Isaac leaves So. Fla. neighborhoods flooded
LAUDERHILL, Fla. (WSVN) -- Flooding as a result of Tropical Storm Isaac is affecting a major roadway as well as neighborhoods.
The Sawgrass Expressway's southbound entrance and exit ramps in Sunrise at the Atlantic Boulevard and Oakland Park Boulevard interchanges had to be closed late Monday afternoon due to rising flood waters. The rising waters resulted from downpours of rain from the storms feeding Tropical Storm Isaac as it headed away from South Florida.
The Department of Transportation shut down the ramps fearing that cars would stall in the rising waters, causing traffic congestion during the afternoon commute. The ramps reopened to traffic at approximately 6 a.m. Tuesday.
The storm first hit South Florida over the weekend, leaving wind and storm damage. Besides fallen trees and the impacts they left, the cleanup also included flooded streets.
In Sunrise, Matthias Williams has a new mote around his home thanks to Tropical Storm Isaac. It's been seven years since he has seen this kind of flooding. "This was a lot. We got a lot of rain last night. Normally we get ... one or two inches really hard. It's never like this, but today it was tremendous," he said.
In a northwestern neighborhood of Lauderhill, along 46th Street, between University to Pine Island, residents are dealing with some serious flooding. Many people's homes are being affected with flooded streets, as cars passing through stir up wakes that can send water into homes. Police are trying to restrict traffic to only residents and commercial vehicles.
Deborah Vaval thanked 7News for getting her the information to get her ration of sandbags. "I have Channel 7, the app, on my phone, so when I heard it, I told my mom, because we have the garage door, the water is coming under it," she said. "We were gonna drive to the beach to get some sand."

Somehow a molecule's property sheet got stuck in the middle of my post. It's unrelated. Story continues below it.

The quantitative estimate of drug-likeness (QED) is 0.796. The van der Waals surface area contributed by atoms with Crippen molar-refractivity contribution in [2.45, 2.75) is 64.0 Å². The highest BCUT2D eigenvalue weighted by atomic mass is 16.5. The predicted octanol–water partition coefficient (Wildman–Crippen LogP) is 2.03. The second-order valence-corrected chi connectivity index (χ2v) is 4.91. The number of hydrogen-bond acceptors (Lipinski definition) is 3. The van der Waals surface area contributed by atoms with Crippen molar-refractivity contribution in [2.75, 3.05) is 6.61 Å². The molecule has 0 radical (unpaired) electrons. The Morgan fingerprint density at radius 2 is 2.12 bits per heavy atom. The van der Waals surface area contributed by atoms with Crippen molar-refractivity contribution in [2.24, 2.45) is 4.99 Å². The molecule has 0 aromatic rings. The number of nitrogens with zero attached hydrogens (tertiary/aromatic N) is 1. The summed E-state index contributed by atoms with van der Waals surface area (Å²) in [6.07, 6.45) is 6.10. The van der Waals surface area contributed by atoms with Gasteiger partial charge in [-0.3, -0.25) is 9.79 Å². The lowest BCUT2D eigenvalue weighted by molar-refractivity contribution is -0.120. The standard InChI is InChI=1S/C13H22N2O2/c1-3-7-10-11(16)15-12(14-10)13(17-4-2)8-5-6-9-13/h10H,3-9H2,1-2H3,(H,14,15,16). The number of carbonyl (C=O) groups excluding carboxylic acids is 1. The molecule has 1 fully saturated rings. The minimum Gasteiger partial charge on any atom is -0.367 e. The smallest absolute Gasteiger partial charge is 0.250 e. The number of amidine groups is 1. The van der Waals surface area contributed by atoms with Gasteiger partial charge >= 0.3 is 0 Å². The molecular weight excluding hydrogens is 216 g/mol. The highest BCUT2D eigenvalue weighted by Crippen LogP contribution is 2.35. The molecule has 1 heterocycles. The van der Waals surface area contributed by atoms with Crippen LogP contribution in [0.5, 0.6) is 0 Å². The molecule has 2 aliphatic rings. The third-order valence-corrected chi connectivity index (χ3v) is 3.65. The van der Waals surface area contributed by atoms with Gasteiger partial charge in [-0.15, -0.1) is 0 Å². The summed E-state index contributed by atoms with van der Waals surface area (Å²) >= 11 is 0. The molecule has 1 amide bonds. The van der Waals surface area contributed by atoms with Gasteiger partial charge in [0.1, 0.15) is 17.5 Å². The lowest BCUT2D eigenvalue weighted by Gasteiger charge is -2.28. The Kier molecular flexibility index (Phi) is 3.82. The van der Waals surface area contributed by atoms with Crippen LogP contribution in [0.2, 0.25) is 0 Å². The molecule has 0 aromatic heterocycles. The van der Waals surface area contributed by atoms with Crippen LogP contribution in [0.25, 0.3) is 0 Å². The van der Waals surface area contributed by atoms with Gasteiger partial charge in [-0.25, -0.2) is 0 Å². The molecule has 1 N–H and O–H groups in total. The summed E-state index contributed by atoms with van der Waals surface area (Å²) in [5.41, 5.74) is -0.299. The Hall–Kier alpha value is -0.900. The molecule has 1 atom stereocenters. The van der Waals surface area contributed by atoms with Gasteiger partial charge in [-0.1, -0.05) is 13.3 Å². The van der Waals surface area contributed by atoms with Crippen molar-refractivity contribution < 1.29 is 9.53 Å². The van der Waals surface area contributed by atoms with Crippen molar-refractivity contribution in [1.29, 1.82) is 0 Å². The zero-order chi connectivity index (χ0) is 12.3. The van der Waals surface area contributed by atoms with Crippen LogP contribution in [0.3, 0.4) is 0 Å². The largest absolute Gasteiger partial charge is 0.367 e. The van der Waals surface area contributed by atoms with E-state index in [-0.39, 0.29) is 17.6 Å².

South Florida Water Management is trying to deal with the issue, according to city officials. Complicating matters, however, is that a lot of the flooding comes from overflowing canals in the area. The water might take a while to recede without mechanical help, so the city is trying to pump the water out.
Some residents who have lived in the area for 15 to 20 years said the effects of Isaac, after only a matter of hours, have left them with flooding the likes of which some have never seen. Dan Ross is one of those who lives in the area. He has three pumps working to keep the water out of his home.
The main concern right now, however, are the wakes caused by cars. Some residents have put up their own barriers to slow passing cars. "People driving too quick, and the actual wakes are going into the homes and into the garages," said Joel Crosby.
Lauderhill Police have also put up cones to help in that matter by keeping cars out of the neighborhood.
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